Selling to people in cashless China? There’s an app for that

Young Asian woman

Queueing at the Post Office for renminbi? You might want to pack a spare power bank instead. China is becoming a cashless society, thanks to the phenomenal rise of digital wallets Alipay and WeChat Pay linked to Chinese bank cards.

Hardly a week goes by without an account emerging somewhere online of a Chinese taxi driver / noodle vendor / street artist / landlord accepting payments through the phone. It’s ubiquitous. A Shanghai friend tells me no one carries cash in her city anymore, and even her granny is a convert. There’s also a “Cashless Day” on 8 August to perhaps convince remaining luddites, though quite what’s in store for that is anyone’s guess (bonfires of paper currency?). 

The numbers are eye-watering, as you might expect of the world’s most populous nation. WeChat Pay, the payment wallet inside the WeChat app, is used by 600 million people (equivalent to 10 United Kingdoms). Alipay is just behind with more than 450 million users.

Considering that many of us in 2017 are still scribbling in chequebooks, and digging out coins from the back of the sofa (although there are signs of change – no pun intended), China’s advances are impressive.

It also means that if you’re looking to visit China’s big cities, or selling goods and services to people, it’s best to keep in mind their preference for mobile.

In the UK, high-street shops have been catering for Chinese visitors for some time, with the likes of Selfridges, Holland & Barrett, The Body Shop and Harrods all accepting Alipay in their stores.

Tourism organisations are also getting in the act: in July, the Royal Edinburgh Military Tattoo joined WeChat Pay as part of its goal to offer online ticketing for Chinese visitors, and later take the military showcase to China in 2020.

If you’re a running an online store, meanwhile, selling afternoon tea products (and why not – they’re in demand in China!), you might want to consider the online payments platform provided by Stripe.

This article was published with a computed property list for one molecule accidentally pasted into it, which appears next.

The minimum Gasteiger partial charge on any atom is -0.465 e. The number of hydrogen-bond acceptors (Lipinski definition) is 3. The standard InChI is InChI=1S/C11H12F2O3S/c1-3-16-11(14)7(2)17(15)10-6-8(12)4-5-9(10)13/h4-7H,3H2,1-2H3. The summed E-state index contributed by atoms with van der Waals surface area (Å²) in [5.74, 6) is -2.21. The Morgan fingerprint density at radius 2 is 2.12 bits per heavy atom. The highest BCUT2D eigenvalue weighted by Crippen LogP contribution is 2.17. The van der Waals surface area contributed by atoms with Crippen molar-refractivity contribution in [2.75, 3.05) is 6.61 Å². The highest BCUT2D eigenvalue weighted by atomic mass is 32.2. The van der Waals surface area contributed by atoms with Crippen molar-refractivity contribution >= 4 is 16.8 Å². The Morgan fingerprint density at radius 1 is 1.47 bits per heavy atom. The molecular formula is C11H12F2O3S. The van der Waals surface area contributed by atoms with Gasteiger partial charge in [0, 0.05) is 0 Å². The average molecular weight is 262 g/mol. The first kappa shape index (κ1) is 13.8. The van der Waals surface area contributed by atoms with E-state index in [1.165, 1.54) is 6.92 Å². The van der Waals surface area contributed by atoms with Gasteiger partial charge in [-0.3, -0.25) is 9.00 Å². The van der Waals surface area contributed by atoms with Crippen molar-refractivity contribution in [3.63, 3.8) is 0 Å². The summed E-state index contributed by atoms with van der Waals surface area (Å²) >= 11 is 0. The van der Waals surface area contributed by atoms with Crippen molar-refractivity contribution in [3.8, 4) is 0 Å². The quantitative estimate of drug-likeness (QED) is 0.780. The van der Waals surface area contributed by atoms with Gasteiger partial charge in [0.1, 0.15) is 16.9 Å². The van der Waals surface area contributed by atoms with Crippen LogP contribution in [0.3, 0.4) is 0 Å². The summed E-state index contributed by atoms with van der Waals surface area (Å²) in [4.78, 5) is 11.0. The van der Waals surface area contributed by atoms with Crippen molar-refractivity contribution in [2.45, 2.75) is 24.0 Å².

The fintech startup recently announced a deal to help online retailers worldwide sell more easily to people in China. Users may reportedly now activate Alipay and WeChat Pay on their dashboard and accept payments from either system.

Amidst much talk about  the “Belt and Road” initiative – or a new Silk Road forged across land and sea – it seems as if the biggest trade routes between China and the rest of the world are being developed through mobile technology, something we can all relate to.

Hack Horizon seeking applicants for hackathon in the air

If the usual hackathon doesn’t get you excited, how about one that takes place  11 miles up in the stratosphere (meaning, yes, you might have to talk to the stranger whose knee is touching yours)?

As lofty as it sounds, this is what the organisers of Hack Horizon are offering. Over 3 days, 32 successful applicants will be invited to build new products that can make travel simple, safer, cheaper and fun – and the highlight of this “journey” is a 12 hour flight from Hong Kong to London. It’s digital nomadism on steroids, passing through the air space of China, Mongolia and Russia, among other states.

Of course, there is an underlying purpose to all of this. Through experiencing a journey end to end, participants will be able to test their  assumptions on other customers, while presumably proceeding with caution in the air, as few people would like to be interrupted by a wide-eyed product designer while watching Iron Man vs King Kong Part II.

As Hack Horizon explains on their website: